Here, then, is the rub. If the “secret” is true, if the world around us is merely the product of your own thoughts and feelings, if everything which happens to us has been “attracted” to us by our own thoughts, then we have no one to blame for our misery, suffering and illness but ourselves. The happy and successful need to insulate themselves from such self-harmers as victims of war, famine, poverty and disease. Those wealthy, happy people deserve their millions and their property and all their possessions. Those who haven’t got those things have only themselves to blame. Why should rich (and therefore “good”) people bail them out by paying higher taxes for welfare safety nets, schools and hospitals and so on? They don’t deserve help because they brought it all on themselves.
The Secret is a neo-conservative, wish-fulfilment wet dream. It is one of the most pernicious books I have ever read.
There is a baby languishing in this foul and reeking bathwater. Let us fish it out and pour some disinfectant over it.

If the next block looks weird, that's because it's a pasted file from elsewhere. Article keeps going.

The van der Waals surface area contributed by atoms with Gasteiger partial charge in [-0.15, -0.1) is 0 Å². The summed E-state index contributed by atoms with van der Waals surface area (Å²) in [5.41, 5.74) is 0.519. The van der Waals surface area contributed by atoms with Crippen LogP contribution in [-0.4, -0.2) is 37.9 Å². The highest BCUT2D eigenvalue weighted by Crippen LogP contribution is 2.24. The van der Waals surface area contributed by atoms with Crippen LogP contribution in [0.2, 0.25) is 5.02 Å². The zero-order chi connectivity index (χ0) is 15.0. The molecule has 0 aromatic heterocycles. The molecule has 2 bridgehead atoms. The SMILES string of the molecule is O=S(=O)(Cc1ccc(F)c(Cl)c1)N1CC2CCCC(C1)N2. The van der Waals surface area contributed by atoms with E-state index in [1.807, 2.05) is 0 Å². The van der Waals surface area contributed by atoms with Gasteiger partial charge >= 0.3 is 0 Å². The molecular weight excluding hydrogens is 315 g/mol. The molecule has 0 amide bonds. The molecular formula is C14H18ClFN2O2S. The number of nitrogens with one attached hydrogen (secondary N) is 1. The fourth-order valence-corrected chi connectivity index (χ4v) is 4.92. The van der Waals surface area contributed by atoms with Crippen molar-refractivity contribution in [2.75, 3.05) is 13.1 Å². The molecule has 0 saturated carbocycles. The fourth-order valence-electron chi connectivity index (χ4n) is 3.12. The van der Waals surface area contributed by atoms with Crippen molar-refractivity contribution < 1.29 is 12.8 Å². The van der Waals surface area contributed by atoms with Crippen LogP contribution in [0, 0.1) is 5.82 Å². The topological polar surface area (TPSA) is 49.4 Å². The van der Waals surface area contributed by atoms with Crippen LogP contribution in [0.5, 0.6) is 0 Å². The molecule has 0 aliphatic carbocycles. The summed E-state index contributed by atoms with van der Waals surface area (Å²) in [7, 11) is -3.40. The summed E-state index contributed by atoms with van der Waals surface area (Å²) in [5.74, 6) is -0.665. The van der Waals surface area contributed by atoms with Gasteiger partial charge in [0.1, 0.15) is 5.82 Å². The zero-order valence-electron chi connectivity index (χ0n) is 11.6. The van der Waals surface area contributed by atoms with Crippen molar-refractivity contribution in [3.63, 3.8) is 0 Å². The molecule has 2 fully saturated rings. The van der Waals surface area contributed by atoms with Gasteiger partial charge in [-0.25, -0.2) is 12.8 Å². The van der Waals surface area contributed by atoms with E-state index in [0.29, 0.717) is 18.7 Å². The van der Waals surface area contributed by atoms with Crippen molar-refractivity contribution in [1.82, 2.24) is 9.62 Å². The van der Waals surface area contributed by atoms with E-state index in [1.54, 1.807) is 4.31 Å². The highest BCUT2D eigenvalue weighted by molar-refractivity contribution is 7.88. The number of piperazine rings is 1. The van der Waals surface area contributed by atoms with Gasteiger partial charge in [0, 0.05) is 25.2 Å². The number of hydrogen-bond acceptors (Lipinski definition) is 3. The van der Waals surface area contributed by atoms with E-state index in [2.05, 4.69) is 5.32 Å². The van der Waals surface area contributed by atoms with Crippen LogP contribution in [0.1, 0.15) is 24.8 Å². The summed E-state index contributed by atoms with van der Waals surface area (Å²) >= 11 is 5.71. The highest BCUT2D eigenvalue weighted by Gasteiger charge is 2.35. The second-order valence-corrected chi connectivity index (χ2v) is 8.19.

Positive thinking is beneficial and self-love is key to a life of happiness. And by “self-love” I don’t mean the toxic near-narcissism of Bob Proctor, on p 121 of the book, who tells us that he loves himself so much that he wants to kiss himself. Ugh! No – I mean loving yourself as you would love those nearest and dearest to you. Looking after yourself, treating yourself with respect, making the most of what you can do and accepting what you can’t – that is self-love, properly understood. And it is my belief that once it truly takes hold it transforms your view of the world. The world is no longer one great big shopping mall. Happiness does not consist in what you are able to buy. The sight of a sunbeam pouring through bare autumn twigs can seem more valuable than any luxury high-definition home cinema, a few lines of Shelley infinitely more pleasurable than the latest loud Hollywood blockbuster which cost millions but which will be forgotten in a decade. But most importantly, it is an attitude which spills over into our relationships with others. To truly love yourself is to see yourself as part of something infinitely greater but something which is not there to gratify your every whim. It takes you away from the shopping mall mentality and places you somewhere quieter and more humane.